Sefer zikaron kehilat Wolomin
This project is being initiated in order to fund the translation of the 600 page Yizkor Book. Originally published in Hebrew and Yiddish in 19571 in Tel Aviv, the editor is listed as editor is Shimon Kantz. The goal is to eventually provide a complete translation of this book to JewishGen. JewishGen currently only has a translation of the title page, table of contents and a List of Martyrs.
Jewish genealogists who have ancestors from Wolomin will be interested in possibly learning the fate of cousins who never emigrated. The project will also be of interest to those studying Wolomin, Poland, which remains a small town about 20 km east of Warsaw, the capital of Poland and near the railway to Bialystok.
Yizkor books are unique sources of information on once vibrant towns, primarily in central and Eastern Europe, whose Jewish populations were destroyed in the Holocaust. Written after World War II by émigrés and Holocaust survivors, Yizkor books contain narratives of the history of the town, details of daily life, religious and political figures and movements, religious and secular education, and gripping stories of the major intellectual and Zionist movements of the 20th century. The necrologies and lists of residents are of tremendous genealogical value, as often the names of individuals who were taken to extermination camps or died in the forests are not recorded elsewhere.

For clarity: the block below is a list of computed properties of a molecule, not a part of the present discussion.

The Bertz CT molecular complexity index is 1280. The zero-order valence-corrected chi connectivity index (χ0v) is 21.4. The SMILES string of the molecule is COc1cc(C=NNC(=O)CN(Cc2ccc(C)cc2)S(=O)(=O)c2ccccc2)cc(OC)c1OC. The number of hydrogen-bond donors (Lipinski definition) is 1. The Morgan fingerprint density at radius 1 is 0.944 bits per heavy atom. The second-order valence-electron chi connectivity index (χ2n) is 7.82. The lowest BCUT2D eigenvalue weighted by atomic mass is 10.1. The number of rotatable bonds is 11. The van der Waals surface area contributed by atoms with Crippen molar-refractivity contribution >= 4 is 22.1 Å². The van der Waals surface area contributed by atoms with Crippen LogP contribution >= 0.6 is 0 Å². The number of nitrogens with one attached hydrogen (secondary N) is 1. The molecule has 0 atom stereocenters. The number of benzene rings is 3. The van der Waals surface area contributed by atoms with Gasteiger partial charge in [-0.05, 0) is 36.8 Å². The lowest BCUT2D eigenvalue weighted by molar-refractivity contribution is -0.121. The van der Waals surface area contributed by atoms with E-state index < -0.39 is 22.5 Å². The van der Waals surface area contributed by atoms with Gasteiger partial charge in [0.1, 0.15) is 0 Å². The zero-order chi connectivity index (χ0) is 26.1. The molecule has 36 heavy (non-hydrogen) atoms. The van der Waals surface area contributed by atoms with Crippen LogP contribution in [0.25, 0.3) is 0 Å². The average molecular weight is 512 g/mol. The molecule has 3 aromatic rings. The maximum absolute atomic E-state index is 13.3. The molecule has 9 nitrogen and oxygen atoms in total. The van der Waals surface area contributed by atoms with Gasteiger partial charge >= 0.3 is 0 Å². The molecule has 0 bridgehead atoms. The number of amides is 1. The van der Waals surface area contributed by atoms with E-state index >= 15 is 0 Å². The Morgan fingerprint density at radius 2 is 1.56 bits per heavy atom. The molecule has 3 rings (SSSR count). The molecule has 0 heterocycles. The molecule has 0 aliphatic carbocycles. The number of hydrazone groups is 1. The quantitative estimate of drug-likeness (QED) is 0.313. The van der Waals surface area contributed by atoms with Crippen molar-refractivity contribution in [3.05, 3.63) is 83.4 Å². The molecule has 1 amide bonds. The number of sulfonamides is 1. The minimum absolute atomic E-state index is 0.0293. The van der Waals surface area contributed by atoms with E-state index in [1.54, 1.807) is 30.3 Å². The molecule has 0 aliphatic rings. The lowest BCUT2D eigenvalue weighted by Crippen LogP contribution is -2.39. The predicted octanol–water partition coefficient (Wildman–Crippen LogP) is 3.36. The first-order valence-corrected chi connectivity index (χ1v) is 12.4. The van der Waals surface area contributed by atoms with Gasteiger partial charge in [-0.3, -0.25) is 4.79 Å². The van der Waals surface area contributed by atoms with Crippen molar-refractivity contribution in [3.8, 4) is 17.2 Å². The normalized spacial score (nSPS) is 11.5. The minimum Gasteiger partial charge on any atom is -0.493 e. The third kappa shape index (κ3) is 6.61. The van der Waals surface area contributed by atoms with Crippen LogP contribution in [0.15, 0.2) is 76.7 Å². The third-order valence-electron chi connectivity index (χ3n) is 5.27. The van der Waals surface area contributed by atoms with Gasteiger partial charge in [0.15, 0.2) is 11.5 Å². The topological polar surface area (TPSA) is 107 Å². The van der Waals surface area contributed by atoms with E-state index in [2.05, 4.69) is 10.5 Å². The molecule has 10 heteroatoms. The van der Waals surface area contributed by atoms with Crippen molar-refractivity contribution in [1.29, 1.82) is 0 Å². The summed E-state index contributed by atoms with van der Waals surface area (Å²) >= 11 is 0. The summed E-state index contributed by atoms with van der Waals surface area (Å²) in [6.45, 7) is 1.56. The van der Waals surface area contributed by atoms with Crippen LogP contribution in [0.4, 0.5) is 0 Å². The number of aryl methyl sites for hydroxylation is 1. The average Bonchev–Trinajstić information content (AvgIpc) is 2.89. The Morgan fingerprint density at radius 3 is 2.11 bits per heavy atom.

According to Wikipedia, Wołomin was first mentioned in chronicles from the 15th century. It remained a small village in central Masovia without much significance. Since 19th century, and especially after the foundation of the railway in 1862, Wołomin became a summer holiday destination for Warsaw citizens. The Wołomin glassworks were founded in the beginning of the 20th century.
Wołomin was declared a town in 1919 after the return of Poland's sovereignty. In the interbellum Wołomin retained its status as a multinational town with a large Jewish population which approached 50%.
During World War II the Jews of Wołomin were forced into a ghetto set up by Nazi German administration on 15 November 1940, along the railway line between the streets of Kobyłka, Wspólna, Wiejska, Glinka and Cementowa. The ghetto inmates numbered about 2,700 people including Jews expelled from other locations. The Jedenrat was established in the building at 17 Nałkowskiego Street. Deportations aboard Holocaust trains to Treblinka began on 19 August 1942. The ghetto was liquidated on 6 October 1942. A few hundred people (416-620 according to different sources) were shot in the ghetto, including many elderly and sick people.
As funds become available, Yiddish pages will be translated into English by a professional translator. Eventually, Hebrew pages will also be translated. The book is small enough to be translated from beginning to end at an orderly pace, without pause. The project coordinator will review the translation and work closely with the translators.
A full translation is currently estimated to cost $2,500. This may change and can be adjusted over time if necessary and if translation is more burdensome than expected.
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Last Update: 26 Apr 2017 LA